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The advent of the short term NAAQS has prompted us to reassess the level of conservatism commonly used in dispersion modeling analyses. An area of conservatism in NAAQS demonstrations relates to the combining of predicted (modeled) concentrations from AERMOD with observed (monitored) concentrations. Normally, some of the highest monitored observations are combined with AERMOD results yielding a very conservative total concentration. For example, in the case of the 1-hour NO2 NAAQS, the chances of the 98th percentile monitored concentration occurring at the same time as the meteorology to generate the 98th percentile ambient concentration is extremely low. Therefore, assuming that both of these happen at the same time is overly conservative.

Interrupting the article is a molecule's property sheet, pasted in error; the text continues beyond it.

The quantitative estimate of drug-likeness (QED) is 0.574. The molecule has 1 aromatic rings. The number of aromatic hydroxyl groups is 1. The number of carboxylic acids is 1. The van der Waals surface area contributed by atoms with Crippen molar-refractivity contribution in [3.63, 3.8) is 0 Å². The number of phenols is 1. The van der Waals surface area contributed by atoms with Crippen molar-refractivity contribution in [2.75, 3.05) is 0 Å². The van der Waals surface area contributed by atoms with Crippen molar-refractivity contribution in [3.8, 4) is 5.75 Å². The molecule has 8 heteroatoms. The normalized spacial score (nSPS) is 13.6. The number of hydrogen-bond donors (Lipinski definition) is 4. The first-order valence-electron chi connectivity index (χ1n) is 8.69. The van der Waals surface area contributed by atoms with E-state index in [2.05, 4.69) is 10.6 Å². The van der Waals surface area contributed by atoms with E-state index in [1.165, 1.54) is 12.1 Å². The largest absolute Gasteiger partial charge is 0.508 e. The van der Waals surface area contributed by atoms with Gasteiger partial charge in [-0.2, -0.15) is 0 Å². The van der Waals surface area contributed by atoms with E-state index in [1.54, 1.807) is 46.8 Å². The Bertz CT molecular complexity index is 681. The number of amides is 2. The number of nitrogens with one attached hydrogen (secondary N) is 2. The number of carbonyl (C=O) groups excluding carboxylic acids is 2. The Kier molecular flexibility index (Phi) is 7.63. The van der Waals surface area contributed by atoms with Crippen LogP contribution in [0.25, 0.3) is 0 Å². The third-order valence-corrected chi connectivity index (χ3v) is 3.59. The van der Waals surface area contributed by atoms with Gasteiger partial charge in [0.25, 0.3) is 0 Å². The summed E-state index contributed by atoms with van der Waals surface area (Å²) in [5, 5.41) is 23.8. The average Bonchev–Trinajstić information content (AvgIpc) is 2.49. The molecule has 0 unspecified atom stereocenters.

This presentation includes justification for the use of a reasonable background concentration to combine with the AERMOD predicted concentration. The use of this method, if accepted by regulatory agencies, can help facilities demonstrate compliance in dispersion modeling analyses by assuming a more reasonable background concentration while, at the same time being protective of the NAAQS.
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